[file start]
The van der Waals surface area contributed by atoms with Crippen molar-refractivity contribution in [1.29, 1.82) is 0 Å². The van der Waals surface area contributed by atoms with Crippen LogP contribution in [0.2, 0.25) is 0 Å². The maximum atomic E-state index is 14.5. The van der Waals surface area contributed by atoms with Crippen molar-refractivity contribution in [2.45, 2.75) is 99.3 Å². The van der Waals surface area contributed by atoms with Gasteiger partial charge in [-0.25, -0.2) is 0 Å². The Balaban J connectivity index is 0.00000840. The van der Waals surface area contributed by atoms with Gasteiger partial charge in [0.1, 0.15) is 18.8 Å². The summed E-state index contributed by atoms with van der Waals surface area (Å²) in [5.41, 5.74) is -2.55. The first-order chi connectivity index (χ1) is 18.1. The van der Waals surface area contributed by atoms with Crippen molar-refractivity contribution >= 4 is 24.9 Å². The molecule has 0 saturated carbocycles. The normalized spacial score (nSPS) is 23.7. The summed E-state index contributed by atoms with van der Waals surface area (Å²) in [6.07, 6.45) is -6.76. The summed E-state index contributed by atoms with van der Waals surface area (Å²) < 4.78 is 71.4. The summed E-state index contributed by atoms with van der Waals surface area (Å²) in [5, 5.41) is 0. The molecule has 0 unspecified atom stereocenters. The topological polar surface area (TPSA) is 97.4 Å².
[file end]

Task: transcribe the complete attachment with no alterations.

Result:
The van der Waals surface area contributed by atoms with Crippen molar-refractivity contribution in [1.29, 1.82) is 0 Å². The van der Waals surface area contributed by atoms with Crippen LogP contribution in [0.2, 0.25) is 0 Å². The maximum atomic E-state index is 14.5. The van der Waals surface area contributed by atoms with Crippen molar-refractivity contribution in [2.45, 2.75) is 99.3 Å². The van der Waals surface area contributed by atoms with Gasteiger partial charge in [-0.25, -0.2) is 0 Å². The Balaban J connectivity index is 0.00000840. The van der Waals surface area contributed by atoms with Gasteiger partial charge in [0.1, 0.15) is 18.8 Å². The summed E-state index contributed by atoms with van der Waals surface area (Å²) in [5.41, 5.74) is -2.55. The first-order chi connectivity index (χ1) is 18.1. The van der Waals surface area contributed by atoms with Crippen molar-refractivity contribution >= 4 is 24.9 Å². The molecule has 0 saturated carbocycles. The normalized spacial score (nSPS) is 23.7. The summed E-state index contributed by atoms with van der Waals surface area (Å²) in [6.07, 6.45) is -6.76. The summed E-state index contributed by atoms with van der Waals surface area (Å²) < 4.78 is 71.4. The summed E-state index contributed by atoms with van der Waals surface area (Å²) in [5, 5.41) is 0. The molecule has 0 unspecified atom stereocenters. The topological polar surface area (TPSA) is 97.4 Å².